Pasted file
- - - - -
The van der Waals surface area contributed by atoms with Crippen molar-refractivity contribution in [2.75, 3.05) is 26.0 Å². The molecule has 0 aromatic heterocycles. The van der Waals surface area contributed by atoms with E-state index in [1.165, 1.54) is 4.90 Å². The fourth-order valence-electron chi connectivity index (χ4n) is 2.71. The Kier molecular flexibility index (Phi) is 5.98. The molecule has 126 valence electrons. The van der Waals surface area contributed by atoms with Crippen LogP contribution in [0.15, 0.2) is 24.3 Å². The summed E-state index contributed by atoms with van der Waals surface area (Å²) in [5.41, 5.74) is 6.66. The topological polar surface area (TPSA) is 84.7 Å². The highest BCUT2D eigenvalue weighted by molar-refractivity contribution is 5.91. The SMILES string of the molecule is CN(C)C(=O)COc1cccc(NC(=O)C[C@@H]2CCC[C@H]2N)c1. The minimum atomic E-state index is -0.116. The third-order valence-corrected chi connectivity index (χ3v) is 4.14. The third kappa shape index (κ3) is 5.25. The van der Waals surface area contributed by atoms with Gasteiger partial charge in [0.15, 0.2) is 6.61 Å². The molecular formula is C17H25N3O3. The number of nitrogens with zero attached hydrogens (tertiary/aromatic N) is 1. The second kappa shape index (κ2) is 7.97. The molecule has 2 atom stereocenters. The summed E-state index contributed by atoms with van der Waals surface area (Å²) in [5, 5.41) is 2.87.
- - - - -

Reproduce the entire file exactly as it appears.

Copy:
The van der Waals surface area contributed by atoms with Crippen molar-refractivity contribution in [2.75, 3.05) is 26.0 Å². The molecule has 0 aromatic heterocycles. The van der Waals surface area contributed by atoms with E-state index in [1.165, 1.54) is 4.90 Å². The fourth-order valence-electron chi connectivity index (χ4n) is 2.71. The Kier molecular flexibility index (Phi) is 5.98. The molecule has 126 valence electrons. The van der Waals surface area contributed by atoms with Crippen LogP contribution in [0.15, 0.2) is 24.3 Å². The summed E-state index contributed by atoms with van der Waals surface area (Å²) in [5.41, 5.74) is 6.66. The topological polar surface area (TPSA) is 84.7 Å². The highest BCUT2D eigenvalue weighted by molar-refractivity contribution is 5.91. The SMILES string of the molecule is CN(C)C(=O)COc1cccc(NC(=O)C[C@@H]2CCC[C@H]2N)c1. The minimum atomic E-state index is -0.116. The third-order valence-corrected chi connectivity index (χ3v) is 4.14. The third kappa shape index (κ3) is 5.25. The van der Waals surface area contributed by atoms with Gasteiger partial charge in [0.15, 0.2) is 6.61 Å². The molecular formula is C17H25N3O3. The number of nitrogens with zero attached hydrogens (tertiary/aromatic N) is 1. The second kappa shape index (κ2) is 7.97. The molecule has 2 atom stereocenters. The summed E-state index contributed by atoms with van der Waals surface area (Å²) in [5, 5.41) is 2.87.